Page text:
- 34% who have avoided public spaces and events, and
- 16% who have stocked up on food.
Beyond those who have already taken action, 42% are considering avoiding public spaces and events
and 24% are considering stocking up on food.
Trump’s approval rating is already underwater on coronavirus, but public opinion on the issue remains somewhat undefined.
More Americans disapprove (49%) than approve (42%) of Trump’s handling of the outbreak – a drop from his net positive ratings in early public polling.1 However, many remain uncertain and are less intense in their ratings. Americans are generally very strong in their ratings of the president – for example, 72% of Americans either strongly approve (26%) or strongly disapprove (46%) of the president in general. On coronavirus, his ratings are less defined, with 61% at those extremes (23% strongly approve; 38% strongly disapprove). Additionally, when asked to select which of two messages they agreed with more, 42% of Americans agree that Trump “has mishandled the coronavirus and put lives at risk” versus 37% who agree that Trump “moved quickly and effectively to limit the spread of the coronavirus in difficult circumstances.” Importantly, another 21% felt they do not know enough to say,
showing that there remains uncertainty about how Trump has handled the outbreak.
In contrast to Trump’s negative ratings, Americans view the CDC in a positive light and already give Democrats an advantage on who is better to handle this issue. Americans feel overwhelmingly favorable towards the Centers for Disease Control and Prevention (CDC) (75% favorable to 13% unfavorable). Meanwhile Democrats in Congress hold a 9-point advantage over Trump in trust to prevent the spread of coronavirus (43% trust Democrats in Congress compared to 34% for Trump) and a 4-point advantage in trust to respond to the coronavirus outbreak (42% to 38%).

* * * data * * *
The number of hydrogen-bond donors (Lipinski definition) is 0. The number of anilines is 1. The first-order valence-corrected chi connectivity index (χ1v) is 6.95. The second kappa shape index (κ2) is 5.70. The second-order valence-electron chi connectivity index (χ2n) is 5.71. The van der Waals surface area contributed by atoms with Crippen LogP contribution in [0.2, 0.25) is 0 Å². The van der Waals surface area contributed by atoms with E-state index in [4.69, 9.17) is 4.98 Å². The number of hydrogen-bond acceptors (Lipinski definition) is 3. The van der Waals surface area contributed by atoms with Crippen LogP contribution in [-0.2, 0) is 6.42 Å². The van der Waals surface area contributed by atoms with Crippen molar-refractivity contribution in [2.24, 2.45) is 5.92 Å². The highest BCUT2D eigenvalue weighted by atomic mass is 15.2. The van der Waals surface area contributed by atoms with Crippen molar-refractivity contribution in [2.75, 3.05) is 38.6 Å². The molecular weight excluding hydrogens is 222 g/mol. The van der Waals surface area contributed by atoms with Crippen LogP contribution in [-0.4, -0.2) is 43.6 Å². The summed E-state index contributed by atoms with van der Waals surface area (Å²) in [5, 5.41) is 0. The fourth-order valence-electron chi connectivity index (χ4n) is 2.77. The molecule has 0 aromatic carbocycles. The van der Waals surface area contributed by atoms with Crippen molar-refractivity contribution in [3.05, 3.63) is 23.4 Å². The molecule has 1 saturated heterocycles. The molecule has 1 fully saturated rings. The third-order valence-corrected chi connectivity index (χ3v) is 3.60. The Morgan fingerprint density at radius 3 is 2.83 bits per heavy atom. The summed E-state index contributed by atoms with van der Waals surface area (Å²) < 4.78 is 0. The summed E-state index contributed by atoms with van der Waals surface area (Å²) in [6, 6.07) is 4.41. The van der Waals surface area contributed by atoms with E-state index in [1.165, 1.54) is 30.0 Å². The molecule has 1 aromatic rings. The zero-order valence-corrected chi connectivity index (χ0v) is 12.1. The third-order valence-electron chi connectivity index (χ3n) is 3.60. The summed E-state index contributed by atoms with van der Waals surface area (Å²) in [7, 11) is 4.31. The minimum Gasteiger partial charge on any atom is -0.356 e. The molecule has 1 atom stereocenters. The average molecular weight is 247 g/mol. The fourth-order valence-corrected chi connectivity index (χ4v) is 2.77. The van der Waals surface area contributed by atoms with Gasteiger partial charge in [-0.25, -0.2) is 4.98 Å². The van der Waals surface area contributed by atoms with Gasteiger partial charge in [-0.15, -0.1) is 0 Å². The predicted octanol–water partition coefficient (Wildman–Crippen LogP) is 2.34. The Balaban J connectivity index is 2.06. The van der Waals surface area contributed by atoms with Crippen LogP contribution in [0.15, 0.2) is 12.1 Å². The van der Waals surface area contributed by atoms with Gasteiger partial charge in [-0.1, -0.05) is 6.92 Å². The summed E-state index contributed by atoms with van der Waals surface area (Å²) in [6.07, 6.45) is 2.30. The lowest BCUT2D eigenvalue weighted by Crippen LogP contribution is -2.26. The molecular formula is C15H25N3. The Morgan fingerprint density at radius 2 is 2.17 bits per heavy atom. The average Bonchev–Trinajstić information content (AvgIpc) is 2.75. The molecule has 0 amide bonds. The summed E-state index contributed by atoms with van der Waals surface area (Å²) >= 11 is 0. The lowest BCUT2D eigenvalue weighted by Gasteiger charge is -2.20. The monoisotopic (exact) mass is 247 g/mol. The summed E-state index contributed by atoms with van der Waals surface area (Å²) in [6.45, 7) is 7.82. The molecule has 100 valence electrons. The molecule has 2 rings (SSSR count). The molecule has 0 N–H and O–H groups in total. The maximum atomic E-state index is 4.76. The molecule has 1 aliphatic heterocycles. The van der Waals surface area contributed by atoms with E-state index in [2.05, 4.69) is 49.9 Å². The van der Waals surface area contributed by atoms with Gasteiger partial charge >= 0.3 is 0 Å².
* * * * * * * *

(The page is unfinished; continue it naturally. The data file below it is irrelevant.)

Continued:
The coronavirus outbreak may already be having effects on the state of the economy. While ratings of the state of the economy remain above water (53% positive to 42% negative), ratings are down a net 16-points since January (62% positive to 35% negative).
1. For example, Morning Consult polling showed President Trump receiving a narrowly net-positive rating (44% approve to 42% disapprove) for his handling of the outbreak as recently as a survey conducted March 3-5, a rapid decline from the week prior (56% approve to 27% disapprove).
Americans think it is fair to criticize Trump for his handling of the coronavirus
outbreak. They are especially concerned about the administration’s gutting of
pandemic readiness as well as the long-term impact of Trump’s approach to
Americans do not trust Trump to tell the truth on the outbreak. As the president tries to lead the country’s response, he already faces a crisis of trust. When presented with a list of descriptions about how Trump might handle coronavirus, 56% of respondents do not trust Trump to tell Americans the truth about the outbreak, and the same number (56%) do not trust Trump to worry about the country more than himself. Among white non-college respondents, trust in Trump to worry about the country more than himself and trust in him to tell the truth on the state of the outbreak are also low, with 48% not trusting Trump to put the country above himself and 47% not trusting him to tell Americans the truth about the outbreak.